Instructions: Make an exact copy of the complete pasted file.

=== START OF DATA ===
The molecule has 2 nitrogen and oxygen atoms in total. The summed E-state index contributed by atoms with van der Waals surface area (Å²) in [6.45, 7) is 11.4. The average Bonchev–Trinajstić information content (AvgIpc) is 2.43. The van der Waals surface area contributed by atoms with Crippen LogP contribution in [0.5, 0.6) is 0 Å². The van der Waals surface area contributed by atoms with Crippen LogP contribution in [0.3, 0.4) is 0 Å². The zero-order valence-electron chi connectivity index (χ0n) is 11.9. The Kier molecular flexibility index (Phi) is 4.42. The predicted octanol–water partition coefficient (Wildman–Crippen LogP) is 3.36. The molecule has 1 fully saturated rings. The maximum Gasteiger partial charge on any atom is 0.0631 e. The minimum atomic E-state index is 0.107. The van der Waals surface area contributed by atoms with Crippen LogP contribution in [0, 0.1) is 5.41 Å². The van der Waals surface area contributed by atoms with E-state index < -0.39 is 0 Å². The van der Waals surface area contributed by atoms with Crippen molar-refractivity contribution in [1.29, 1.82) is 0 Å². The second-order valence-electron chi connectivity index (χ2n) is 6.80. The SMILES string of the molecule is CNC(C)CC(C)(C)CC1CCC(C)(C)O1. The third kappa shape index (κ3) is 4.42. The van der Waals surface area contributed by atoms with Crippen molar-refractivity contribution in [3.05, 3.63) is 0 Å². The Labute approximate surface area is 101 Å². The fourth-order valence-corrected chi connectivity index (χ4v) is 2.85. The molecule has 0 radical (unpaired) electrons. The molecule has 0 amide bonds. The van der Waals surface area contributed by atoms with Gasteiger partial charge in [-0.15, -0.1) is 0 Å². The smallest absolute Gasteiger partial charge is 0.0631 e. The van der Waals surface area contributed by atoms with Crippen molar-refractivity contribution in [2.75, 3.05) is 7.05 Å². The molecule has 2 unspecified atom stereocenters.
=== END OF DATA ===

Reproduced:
The molecule has 2 nitrogen and oxygen atoms in total. The summed E-state index contributed by atoms with van der Waals surface area (Å²) in [6.45, 7) is 11.4. The average Bonchev–Trinajstić information content (AvgIpc) is 2.43. The van der Waals surface area contributed by atoms with Crippen LogP contribution in [0.5, 0.6) is 0 Å². The van der Waals surface area contributed by atoms with Crippen LogP contribution in [0.3, 0.4) is 0 Å². The zero-order valence-electron chi connectivity index (χ0n) is 11.9. The Kier molecular flexibility index (Phi) is 4.42. The predicted octanol–water partition coefficient (Wildman–Crippen LogP) is 3.36. The molecule has 1 fully saturated rings. The maximum Gasteiger partial charge on any atom is 0.0631 e. The minimum atomic E-state index is 0.107. The van der Waals surface area contributed by atoms with Crippen LogP contribution in [0, 0.1) is 5.41 Å². The van der Waals surface area contributed by atoms with E-state index < -0.39 is 0 Å². The van der Waals surface area contributed by atoms with Crippen molar-refractivity contribution in [1.29, 1.82) is 0 Å². The second-order valence-electron chi connectivity index (χ2n) is 6.80. The SMILES string of the molecule is CNC(C)CC(C)(C)CC1CCC(C)(C)O1. The third kappa shape index (κ3) is 4.42. The van der Waals surface area contributed by atoms with Crippen molar-refractivity contribution in [3.05, 3.63) is 0 Å². The Labute approximate surface area is 101 Å². The fourth-order valence-corrected chi connectivity index (χ4v) is 2.85. The molecule has 0 radical (unpaired) electrons. The molecule has 0 amide bonds. The van der Waals surface area contributed by atoms with Gasteiger partial charge in [-0.15, -0.1) is 0 Å². The smallest absolute Gasteiger partial charge is 0.0631 e. The van der Waals surface area contributed by atoms with Crippen molar-refractivity contribution in [2.75, 3.05) is 7.05 Å². The molecule has 2 unspecified atom stereocenters.